Robert Reich, a campus professor at the Goldman School of Public Policy and former U.S. secretary of labor, will now be allowing the public to access to his “Wealth and Poverty” class, one of the most sought-after courses on campus, through Facebook.
Through Reich’s Facebook page, members of the public will be able to watch clips from certain key lectures posted throughout the semester. “Wealth and Poverty” is a public policy course centered around social and economic inequality in the U.S. and is is typically offered in the spring semester.
The first video in the series was posted on Facebook on Jan. 23, and as of press time, it has garnered 9,700 shares and 720,000 views. In the clip, Reich discussed the unequal distribution of wealth in the United States and elements of social change while addressing both his audience of students and online viewers.
“(Public policy) doesn’t have any capacity to actually be implemented,” Reich said in the video. “But when you add the emotional outrage — sadness, anger, everything else — then you get the possibility for social change.”
In 2017, the campus restricted public access to educational content published through YouTube because of an investigation by the U.S. Department of Justice, or DOJ. The DOJ concluded that the video captions did not meet the standards of the Americans with Disabilities Act.
According to campus spokesperson Roqua Montez, university policy dictates that faculty own the copyright to their own copyrighted work. Thus, Reich has publishing rights and can use any social media platform he chooses to post clips from his lectures.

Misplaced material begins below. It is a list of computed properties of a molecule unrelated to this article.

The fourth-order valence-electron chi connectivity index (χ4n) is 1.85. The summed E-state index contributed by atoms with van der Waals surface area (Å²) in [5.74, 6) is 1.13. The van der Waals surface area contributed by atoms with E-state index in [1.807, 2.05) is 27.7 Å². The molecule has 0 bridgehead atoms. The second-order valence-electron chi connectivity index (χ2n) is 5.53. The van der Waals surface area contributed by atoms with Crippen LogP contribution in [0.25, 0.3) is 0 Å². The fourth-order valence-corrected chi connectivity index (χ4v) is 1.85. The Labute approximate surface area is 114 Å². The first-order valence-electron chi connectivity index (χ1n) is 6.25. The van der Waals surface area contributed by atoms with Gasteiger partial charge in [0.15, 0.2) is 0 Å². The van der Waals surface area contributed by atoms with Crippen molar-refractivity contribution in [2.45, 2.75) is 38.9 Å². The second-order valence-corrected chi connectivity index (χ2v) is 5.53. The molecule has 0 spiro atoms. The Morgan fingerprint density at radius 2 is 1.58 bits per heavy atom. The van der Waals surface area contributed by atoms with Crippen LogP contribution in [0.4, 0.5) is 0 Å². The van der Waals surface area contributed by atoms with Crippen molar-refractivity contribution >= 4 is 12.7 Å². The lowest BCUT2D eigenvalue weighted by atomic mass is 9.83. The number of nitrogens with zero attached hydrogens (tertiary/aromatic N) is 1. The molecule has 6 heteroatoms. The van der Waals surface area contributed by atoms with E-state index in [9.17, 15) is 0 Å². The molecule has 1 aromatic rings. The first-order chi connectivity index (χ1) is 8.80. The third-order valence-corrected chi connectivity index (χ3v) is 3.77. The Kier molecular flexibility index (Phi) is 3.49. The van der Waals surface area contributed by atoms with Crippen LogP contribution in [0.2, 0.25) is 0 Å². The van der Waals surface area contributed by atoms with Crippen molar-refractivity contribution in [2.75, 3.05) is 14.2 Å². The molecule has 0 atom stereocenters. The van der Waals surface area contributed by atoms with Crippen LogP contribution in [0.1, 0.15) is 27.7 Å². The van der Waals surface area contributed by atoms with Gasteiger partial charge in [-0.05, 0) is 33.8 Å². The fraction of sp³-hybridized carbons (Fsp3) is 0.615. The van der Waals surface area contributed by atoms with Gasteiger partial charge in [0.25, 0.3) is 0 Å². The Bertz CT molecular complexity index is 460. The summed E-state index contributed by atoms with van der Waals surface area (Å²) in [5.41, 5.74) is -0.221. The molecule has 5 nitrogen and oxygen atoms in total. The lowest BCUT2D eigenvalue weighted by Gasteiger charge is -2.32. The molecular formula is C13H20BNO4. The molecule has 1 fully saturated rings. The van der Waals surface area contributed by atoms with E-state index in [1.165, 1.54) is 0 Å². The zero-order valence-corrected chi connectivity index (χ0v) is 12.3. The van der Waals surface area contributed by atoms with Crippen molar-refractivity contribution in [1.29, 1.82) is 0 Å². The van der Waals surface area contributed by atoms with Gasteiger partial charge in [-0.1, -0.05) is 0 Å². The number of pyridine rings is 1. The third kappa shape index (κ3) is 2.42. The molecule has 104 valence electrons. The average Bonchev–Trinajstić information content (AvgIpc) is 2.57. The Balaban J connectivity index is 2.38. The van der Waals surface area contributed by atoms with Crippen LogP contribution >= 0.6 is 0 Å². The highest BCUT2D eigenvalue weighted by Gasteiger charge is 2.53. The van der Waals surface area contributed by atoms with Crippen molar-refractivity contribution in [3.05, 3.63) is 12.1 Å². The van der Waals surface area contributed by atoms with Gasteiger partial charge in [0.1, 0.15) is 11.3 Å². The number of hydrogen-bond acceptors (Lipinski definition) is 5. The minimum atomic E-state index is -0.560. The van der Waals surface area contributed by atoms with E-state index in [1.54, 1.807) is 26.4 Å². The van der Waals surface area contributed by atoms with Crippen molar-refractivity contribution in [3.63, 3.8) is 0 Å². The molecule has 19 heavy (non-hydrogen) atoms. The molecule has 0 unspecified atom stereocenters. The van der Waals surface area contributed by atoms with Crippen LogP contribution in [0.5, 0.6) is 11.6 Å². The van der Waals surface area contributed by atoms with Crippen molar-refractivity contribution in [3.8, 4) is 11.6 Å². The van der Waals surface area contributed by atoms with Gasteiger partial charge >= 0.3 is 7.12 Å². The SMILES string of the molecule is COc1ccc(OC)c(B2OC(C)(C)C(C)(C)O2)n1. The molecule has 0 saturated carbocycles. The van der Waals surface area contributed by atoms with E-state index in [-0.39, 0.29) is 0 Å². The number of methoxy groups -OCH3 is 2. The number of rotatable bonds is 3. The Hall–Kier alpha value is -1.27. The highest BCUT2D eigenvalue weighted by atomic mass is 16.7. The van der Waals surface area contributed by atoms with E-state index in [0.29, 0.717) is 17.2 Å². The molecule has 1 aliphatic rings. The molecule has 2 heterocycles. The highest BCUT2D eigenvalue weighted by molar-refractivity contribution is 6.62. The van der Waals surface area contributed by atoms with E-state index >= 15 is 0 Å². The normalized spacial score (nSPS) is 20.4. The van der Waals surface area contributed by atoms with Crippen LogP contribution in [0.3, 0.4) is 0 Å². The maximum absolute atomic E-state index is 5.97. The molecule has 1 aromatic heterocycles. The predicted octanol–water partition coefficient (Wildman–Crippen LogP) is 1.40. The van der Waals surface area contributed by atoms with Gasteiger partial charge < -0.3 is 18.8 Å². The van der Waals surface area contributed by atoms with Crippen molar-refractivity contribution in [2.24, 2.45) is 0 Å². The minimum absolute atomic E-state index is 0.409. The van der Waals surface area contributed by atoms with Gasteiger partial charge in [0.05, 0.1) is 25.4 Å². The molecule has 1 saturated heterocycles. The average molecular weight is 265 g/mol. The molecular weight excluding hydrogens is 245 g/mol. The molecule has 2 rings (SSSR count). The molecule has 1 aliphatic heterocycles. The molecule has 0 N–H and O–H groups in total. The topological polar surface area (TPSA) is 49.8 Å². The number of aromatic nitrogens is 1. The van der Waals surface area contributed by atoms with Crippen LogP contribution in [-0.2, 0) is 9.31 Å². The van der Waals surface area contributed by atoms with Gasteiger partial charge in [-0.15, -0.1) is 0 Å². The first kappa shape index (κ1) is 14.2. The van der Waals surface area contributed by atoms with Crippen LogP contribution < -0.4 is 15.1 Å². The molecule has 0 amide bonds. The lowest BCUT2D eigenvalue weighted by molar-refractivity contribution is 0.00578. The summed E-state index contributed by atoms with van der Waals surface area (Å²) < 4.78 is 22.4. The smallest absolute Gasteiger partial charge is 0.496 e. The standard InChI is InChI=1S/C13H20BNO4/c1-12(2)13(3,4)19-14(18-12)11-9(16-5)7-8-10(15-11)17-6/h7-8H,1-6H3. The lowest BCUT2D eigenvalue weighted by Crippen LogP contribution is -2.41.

Campus junior transfer Tiffany Marquez, who is currently enrolled in the course, said she was at first intimidated by the volume of students but was also excited to be in such a popular class. Marquez added that for the majority of the class, the camera crew is filming from the back of the lecture hall, but the crew moves to the front towards the end of the class. She said that Reich’s personality helped her feel comfortable despite the class size and the presence of cameras.
“He is so humble about everything,” Marquez said. “You don’t feel like you’re in front of someone who’s so well-known. He feels like every other professor.”
Elizabeth Madrigal, a campus junior transfer, said she enjoys the course because Reich “doesn’t sugar-coat anything.” According to Madrigal, if a student does not wish to be filmed, they can tell the camera crew and they will not be included in the video.
Madrigal added that she appreciated how Reich posted his lecture publicly, because now the knowledge shared in the course can reach a broader audience. As a person coming from a low-income background, Madrigal said that this video will be beneficial to many students.
“For me, it’s a good thing. The background — a low-income background — that I come from, I feel like it’s really important in terms of accessibility especially students … who don’t have the opportunity to hear this,” Madrigal said.